Find your next must-play game by flying through a virtual galaxy

1

Frederic J. Brown/AFP/Getty

The constellations spin dizzyingly, 15,000 stars against the blackness. Click, zoom in, and individual dots pop up from the nearest clusters: Everybody’s Gone to the Rapture (2015), Red Dead Redemption (2010), Nancy Drew Dossier: Lights, Camera, Curses (2008). This is GameSpace, an experimental online tool designed to help you find the next video game to play. It won’t just work for gamers, though – it could soon make life a bit better for anyone looking for the next great book or movie.

Like the rest of us, gamers can’t keep up with all the new titles constantly being published. “There are thousands and thousands of games,” says James Ryan at the University of California, Santa Cruz. “The accumulation is ridiculous.”

Apple’s App Store contains around 800,000 games, with several hundred new ones added every day. Even if they’re great, many will get lost in the crowd.

So Ryan and his colleagues developed GameSpace as a better alternative to the recommendation algorithms we get tips from: “People who watched Breaking Bad also watched Better Call Saul.” These often work well, with one big caveat. “Recommendation systems are self-fulfilling,” says James Allen-Robertson, who studies digital media at the University of Essex, UK. People who rely on them end up in a bubble, with the system only showing them games or films like ones they have already enjoyed.

Subverting the system

“We wanted to build a tool that cuts through the morass,” says Ryan. “We wanted to subvert recommendation systems and capture how people actually talk about games.”

Instead of relying on the opinions of those who might also be trapped in their own filter bubbles, GameSpace drops you into a galaxy where every star represents a game, and similar titles are grouped into constellations.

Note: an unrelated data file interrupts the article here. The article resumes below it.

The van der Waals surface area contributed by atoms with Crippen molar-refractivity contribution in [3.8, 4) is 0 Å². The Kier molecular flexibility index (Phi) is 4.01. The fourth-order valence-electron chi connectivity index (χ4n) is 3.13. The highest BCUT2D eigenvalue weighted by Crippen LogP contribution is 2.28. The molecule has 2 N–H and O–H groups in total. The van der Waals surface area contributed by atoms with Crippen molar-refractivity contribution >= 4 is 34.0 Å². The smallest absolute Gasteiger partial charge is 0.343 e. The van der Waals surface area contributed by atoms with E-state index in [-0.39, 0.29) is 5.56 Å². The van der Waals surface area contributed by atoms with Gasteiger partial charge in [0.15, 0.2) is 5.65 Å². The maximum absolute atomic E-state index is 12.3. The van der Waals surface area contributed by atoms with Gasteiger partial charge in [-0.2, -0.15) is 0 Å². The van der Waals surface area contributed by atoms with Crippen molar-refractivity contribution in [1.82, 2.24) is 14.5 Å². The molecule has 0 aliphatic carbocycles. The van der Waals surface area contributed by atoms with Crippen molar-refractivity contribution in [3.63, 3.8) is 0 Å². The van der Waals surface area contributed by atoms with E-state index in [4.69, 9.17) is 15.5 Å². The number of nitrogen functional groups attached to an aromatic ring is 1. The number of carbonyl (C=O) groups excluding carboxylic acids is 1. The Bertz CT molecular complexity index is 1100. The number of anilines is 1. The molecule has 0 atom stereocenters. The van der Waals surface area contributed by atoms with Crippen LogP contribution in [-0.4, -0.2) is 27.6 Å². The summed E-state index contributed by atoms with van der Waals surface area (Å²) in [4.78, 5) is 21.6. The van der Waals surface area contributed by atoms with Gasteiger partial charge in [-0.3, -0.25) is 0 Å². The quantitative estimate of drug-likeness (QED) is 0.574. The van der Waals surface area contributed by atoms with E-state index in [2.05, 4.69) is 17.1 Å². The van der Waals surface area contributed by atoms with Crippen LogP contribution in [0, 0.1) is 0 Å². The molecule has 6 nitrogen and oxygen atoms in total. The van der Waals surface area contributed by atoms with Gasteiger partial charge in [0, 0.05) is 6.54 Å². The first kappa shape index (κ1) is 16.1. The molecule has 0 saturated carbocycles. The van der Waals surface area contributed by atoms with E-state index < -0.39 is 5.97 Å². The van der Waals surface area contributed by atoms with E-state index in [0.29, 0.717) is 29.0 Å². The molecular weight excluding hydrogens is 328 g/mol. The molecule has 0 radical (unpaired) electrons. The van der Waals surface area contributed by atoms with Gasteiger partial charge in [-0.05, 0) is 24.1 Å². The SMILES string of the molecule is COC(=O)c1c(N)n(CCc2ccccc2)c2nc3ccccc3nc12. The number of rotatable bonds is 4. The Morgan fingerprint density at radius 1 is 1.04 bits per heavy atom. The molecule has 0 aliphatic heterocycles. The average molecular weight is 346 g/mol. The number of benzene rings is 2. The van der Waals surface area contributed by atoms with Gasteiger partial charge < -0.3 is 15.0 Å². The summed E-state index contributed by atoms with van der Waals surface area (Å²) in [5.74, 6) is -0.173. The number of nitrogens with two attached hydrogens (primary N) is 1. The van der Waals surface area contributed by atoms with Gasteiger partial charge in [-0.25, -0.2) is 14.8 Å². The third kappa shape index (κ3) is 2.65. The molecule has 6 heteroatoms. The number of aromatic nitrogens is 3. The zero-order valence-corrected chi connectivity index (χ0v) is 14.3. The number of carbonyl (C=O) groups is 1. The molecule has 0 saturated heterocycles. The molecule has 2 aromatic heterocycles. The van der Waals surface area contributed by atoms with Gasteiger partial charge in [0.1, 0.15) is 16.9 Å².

To do that, the team used natural language processing software to scour 21,456 descriptions of games on Wikipedia. A machine learning system then identifies 200 points of comparison between descriptions to generate a similarity score measuring how alike any two games are. This score is what the team used to position the games in the 3D visualisation.

The tool has already thrown up some surprises. Why was a game about breakfast cereal sitting next to Doom, for example? “I thought the algorithm was broken,” Ryan says. But then he read the cereal game’s description and saw it was indeed an adaptation of Doom. “Not only was it not broken, but it was really cool the way it was bringing up related games,” he says.

One shortcoming is that the tool is limited by what people happen to have posted on Wikipedia. Japanese interactive novels are really well represented, says Ryan, but sports games are not. “They’re super popular, just not among Wikipedia authors,” says Ryan.

The team will present the work at the Foundations of Digital Games conference in Cape Cod, Massachussetts, next month. Extending it to books and films should be possible for any title with a Wikipedia description available online, says Ryan. You could even build a tool that let you fly through Wikipedia itself, he says.